Rebekah Brooks has returned to work at News UK as chief executive this morning.
Ms Brooks was appointed as CEO of News UK last week and returns to the Rupert Murdoch-controlled News Corp a year after she was cleared of any wrong-doing in the phone hacking scandal.
Her appointment isn't without its critics, however.
Shadow culture secretary Chris Bryant, whose phone was one of those hacked by those working at the now defunct News of the World said:
Rupert Murdoch has just stuck two fingers up to the British public and the thousands of people whose phones were hacked by News International.
Hundreds of ordinary journalists lost their jobs when Mr Murdoch closed the News Of The World, but it seems Rebekah Brooks is to get very special treatment.
The return of Rebekah Brooks to News UK as chief executive of the newspaper operation sends "a signal" that the culture at the organisation "has in no way changed", claims hacking victim Christopher Jefferies.
Jefferies, who the now defunct News of the World falsely linked to the murder of Joanana Yates, told ITV News: "As far as I'm concerned Rebekah Brooks is somebody who has never publically apologised."
ITV News' Rohit Kachroo reports:
Rupert Murdoch has "stuck two fingers up" to the public with his decision to appoint Rebekah Brooks CEO of his newspaper operation, claims one of the victims of the News Of The World's phone-hacking scandal.
Shadow culture secretary Chris Bryant, whose phone was one of those that was hacked by the now closed newspaper, said he felt Brooks was getting special treatment in the wake of the scandal.
He said: "Rupert Murdoch has just stuck two fingers up to the British public and the thousands of people whose phones were hacked by News International.
"Hundreds of ordinary journalists lost their jobs when Mr Murdoch closed the News Of The World, but it seems Rebekah Brooks is to get very special treatment."
Rebekah Brooks has been appointed Chief Executive Officer of News UK, News Corp have announced.Read the full story ›
Rebekah Brooks has been appointed CEO of Rupert Murdoch's UK newspaper operation, the company has announced.
It was reported last week that Ms Brooks was returning to Rupert Murdoch-controlled News Corp a year after she was cleared of phone hacking.
It's almost three years since managers at the News of the World were first arrested. While the jury is still deliberating over two counts facing Andy Coulson, for Rebekah Brooks the wait is over after she was acquitted of all charges.
Once the most powerful woman in the British media, her extraordinary career has been on hold during the 8 month trial.
Political Correspondent Romilly Weeks reports:
Politicians at Westminster have been warned not to comment in public on upcoming trials over newspaper phone hacking.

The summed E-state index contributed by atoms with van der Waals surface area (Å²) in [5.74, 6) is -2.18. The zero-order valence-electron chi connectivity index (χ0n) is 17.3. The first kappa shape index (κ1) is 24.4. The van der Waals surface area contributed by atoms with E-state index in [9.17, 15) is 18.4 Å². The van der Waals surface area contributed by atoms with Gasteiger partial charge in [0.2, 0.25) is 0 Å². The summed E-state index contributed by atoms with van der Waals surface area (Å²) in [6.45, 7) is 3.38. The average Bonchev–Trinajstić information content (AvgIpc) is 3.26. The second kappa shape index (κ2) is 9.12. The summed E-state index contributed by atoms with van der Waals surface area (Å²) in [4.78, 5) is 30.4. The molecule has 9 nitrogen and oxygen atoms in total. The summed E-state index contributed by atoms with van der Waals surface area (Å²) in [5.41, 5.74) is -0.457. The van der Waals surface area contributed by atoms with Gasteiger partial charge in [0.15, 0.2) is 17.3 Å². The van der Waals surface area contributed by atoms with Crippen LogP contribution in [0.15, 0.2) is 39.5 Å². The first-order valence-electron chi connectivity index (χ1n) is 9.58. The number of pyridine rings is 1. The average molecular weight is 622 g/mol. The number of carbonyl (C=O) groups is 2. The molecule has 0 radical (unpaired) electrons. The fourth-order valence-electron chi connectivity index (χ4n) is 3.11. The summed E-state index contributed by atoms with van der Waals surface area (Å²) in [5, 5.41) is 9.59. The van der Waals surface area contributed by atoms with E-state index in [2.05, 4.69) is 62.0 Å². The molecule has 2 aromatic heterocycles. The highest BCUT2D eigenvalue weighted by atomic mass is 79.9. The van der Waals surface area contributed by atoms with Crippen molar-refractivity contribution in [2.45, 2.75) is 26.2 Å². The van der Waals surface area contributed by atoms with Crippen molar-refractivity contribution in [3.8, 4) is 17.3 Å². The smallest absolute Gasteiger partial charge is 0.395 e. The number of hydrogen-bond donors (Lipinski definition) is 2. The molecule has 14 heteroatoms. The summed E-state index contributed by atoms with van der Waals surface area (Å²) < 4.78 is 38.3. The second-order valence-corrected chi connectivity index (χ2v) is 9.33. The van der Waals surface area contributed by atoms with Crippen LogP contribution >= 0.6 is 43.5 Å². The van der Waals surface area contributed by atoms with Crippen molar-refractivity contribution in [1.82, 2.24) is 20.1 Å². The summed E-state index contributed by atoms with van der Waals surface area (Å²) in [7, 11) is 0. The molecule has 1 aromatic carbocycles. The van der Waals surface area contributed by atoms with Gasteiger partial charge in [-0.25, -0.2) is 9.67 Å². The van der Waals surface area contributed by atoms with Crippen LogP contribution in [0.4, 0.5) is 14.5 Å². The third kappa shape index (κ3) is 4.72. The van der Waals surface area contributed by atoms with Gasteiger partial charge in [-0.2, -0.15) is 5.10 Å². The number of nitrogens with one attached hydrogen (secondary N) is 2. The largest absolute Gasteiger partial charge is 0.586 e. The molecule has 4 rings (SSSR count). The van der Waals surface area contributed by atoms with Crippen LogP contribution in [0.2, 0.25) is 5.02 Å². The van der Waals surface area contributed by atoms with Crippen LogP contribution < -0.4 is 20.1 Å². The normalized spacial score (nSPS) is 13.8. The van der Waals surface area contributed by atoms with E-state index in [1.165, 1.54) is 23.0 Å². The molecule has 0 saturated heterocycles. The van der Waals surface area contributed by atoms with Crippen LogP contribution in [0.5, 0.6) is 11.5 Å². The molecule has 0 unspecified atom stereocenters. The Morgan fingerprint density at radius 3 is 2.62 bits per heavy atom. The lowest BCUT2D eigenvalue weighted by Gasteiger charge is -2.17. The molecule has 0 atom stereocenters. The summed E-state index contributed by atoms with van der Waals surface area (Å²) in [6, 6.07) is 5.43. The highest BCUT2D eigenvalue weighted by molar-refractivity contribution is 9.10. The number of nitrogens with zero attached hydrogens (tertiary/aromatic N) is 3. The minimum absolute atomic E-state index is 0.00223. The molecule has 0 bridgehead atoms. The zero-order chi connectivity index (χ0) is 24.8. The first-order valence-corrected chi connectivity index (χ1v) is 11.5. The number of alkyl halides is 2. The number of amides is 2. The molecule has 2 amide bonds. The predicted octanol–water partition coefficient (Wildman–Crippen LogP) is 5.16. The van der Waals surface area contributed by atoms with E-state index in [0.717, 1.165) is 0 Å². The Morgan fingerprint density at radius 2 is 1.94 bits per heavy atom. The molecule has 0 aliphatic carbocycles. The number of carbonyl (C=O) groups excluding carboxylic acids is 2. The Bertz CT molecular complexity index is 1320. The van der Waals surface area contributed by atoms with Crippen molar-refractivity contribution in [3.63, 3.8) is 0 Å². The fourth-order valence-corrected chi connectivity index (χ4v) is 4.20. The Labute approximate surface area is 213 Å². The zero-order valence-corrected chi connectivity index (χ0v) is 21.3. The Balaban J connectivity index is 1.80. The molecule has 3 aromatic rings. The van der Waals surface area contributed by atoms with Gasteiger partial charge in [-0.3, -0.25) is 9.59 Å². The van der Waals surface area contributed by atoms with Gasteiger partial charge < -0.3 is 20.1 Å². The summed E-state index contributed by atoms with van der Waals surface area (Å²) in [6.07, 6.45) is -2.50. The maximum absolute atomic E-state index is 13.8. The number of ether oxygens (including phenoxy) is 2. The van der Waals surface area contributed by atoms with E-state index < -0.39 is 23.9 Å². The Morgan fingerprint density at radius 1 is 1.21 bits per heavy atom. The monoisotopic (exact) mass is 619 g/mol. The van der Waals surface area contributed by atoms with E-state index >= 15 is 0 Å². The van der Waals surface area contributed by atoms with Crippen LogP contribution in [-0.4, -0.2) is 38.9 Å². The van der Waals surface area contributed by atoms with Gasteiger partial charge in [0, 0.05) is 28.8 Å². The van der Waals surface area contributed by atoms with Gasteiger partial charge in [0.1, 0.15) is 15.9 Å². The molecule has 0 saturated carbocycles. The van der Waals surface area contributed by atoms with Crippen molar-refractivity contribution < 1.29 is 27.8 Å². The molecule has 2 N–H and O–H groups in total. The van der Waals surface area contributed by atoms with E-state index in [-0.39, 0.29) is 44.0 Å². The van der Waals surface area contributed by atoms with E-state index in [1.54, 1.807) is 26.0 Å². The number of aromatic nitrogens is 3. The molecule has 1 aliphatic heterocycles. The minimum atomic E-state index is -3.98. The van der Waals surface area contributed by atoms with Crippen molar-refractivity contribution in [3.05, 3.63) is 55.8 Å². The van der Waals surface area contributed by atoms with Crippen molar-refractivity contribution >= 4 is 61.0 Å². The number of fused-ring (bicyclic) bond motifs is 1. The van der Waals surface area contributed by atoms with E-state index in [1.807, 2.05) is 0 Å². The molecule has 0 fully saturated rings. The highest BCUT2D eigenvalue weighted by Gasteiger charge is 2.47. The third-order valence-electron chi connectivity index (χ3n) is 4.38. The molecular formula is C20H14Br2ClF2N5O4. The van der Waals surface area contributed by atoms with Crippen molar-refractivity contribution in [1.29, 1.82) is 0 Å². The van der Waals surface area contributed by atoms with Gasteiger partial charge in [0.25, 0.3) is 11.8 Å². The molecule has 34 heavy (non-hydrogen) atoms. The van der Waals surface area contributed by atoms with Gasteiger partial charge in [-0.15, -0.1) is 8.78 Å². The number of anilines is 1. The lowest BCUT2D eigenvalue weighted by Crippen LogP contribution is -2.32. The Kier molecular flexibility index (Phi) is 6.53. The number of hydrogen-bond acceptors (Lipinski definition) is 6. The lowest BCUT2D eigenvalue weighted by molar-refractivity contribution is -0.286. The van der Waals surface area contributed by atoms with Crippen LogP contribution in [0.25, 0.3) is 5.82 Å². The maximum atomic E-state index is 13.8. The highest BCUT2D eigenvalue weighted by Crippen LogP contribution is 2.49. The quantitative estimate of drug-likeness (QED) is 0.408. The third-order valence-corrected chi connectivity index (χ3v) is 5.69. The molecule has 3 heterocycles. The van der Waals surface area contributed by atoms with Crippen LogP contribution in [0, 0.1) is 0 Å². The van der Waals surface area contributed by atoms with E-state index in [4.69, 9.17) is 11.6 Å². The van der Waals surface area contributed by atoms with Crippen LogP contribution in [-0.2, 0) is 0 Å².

The case has been at the centre of political debate for more than two years, but Solicitor General Oliver Heald has acted to counter the risk of commentary prejudicing the proceedings, which are expected to last for several months.
Parliamentary privilege means a politician can theoretically talk about a live case in the House of Commons without fear of prosecution.
Five defendants, including former News of the World (NOTW) editor Rebekah Brooks and former Government spin doctor Andy Coulson will not be able to take an appeal to the Supreme Court over the prosecution of alleged phone hacking charges, judges ruled today.
The five former NOTW staff lost a last-ditch bid to attempt to block their prosecution over the reported charges.
Lord Chief Justice Lord Judge said the defendants would only pay legal costs if they are convicted.
Court judges have allowed the names of the five defendants involved in the hacking inquiry to be reported today after they lost a bid to block their prosecution over alleged phone hacking.
The former News of the World staff, including Rebekah Brooks and Andy Coulson have denied the charges.
But three appeal court judges, led by Lord Chief Justice Lord Judge, ruled today:
Contrary to the submission on behalf of the appellants, the resulting situation is not lacking in legal certainty.
We can see no possible prejudice to the fairness of the forthcoming trial.
We must not be unrealistic - there can hardly be anyone in the country who does not know to whom this case applies.
Five defendants, including former News of the World (NOTW) editors Rebekah Brooks and Andy Coulson have denied conspiracy to intercept mobile phone voicemails between October 3 2000 and August 9 2006.
They had tried to get the case dismissed at the Court of Appeal, arguing that accessing voicemails after they had been listened to by the recipient was not covered by the Regulation of Investigatory Powers Act 2000, under which they are charged.
But Lord Chief Justice Lord Judge dismissed their appeals today.